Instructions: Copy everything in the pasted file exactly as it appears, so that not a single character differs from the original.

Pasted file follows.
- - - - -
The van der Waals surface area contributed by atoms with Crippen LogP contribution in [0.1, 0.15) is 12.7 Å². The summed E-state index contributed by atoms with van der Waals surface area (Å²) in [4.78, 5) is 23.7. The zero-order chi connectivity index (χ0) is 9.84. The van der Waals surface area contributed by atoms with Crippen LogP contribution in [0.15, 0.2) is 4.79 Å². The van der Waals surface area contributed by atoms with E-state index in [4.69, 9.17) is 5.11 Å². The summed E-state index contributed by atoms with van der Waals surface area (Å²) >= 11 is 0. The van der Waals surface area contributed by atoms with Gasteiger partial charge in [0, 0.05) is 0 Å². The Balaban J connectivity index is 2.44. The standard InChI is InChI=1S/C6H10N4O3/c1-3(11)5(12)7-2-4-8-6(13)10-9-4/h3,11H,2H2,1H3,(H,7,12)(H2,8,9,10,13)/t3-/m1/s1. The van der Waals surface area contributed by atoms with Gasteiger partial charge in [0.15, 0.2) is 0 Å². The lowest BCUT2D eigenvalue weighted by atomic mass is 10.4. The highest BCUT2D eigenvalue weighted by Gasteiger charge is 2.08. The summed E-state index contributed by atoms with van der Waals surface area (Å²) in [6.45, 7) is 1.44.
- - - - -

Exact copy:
The van der Waals surface area contributed by atoms with Crippen LogP contribution in [0.1, 0.15) is 12.7 Å². The summed E-state index contributed by atoms with van der Waals surface area (Å²) in [4.78, 5) is 23.7. The zero-order chi connectivity index (χ0) is 9.84. The van der Waals surface area contributed by atoms with Crippen LogP contribution in [0.15, 0.2) is 4.79 Å². The van der Waals surface area contributed by atoms with E-state index in [4.69, 9.17) is 5.11 Å². The summed E-state index contributed by atoms with van der Waals surface area (Å²) >= 11 is 0. The van der Waals surface area contributed by atoms with Gasteiger partial charge in [0, 0.05) is 0 Å². The Balaban J connectivity index is 2.44. The standard InChI is InChI=1S/C6H10N4O3/c1-3(11)5(12)7-2-4-8-6(13)10-9-4/h3,11H,2H2,1H3,(H,7,12)(H2,8,9,10,13)/t3-/m1/s1. The van der Waals surface area contributed by atoms with Gasteiger partial charge in [0.15, 0.2) is 0 Å². The lowest BCUT2D eigenvalue weighted by atomic mass is 10.4. The highest BCUT2D eigenvalue weighted by Gasteiger charge is 2.08. The summed E-state index contributed by atoms with van der Waals surface area (Å²) in [6.45, 7) is 1.44.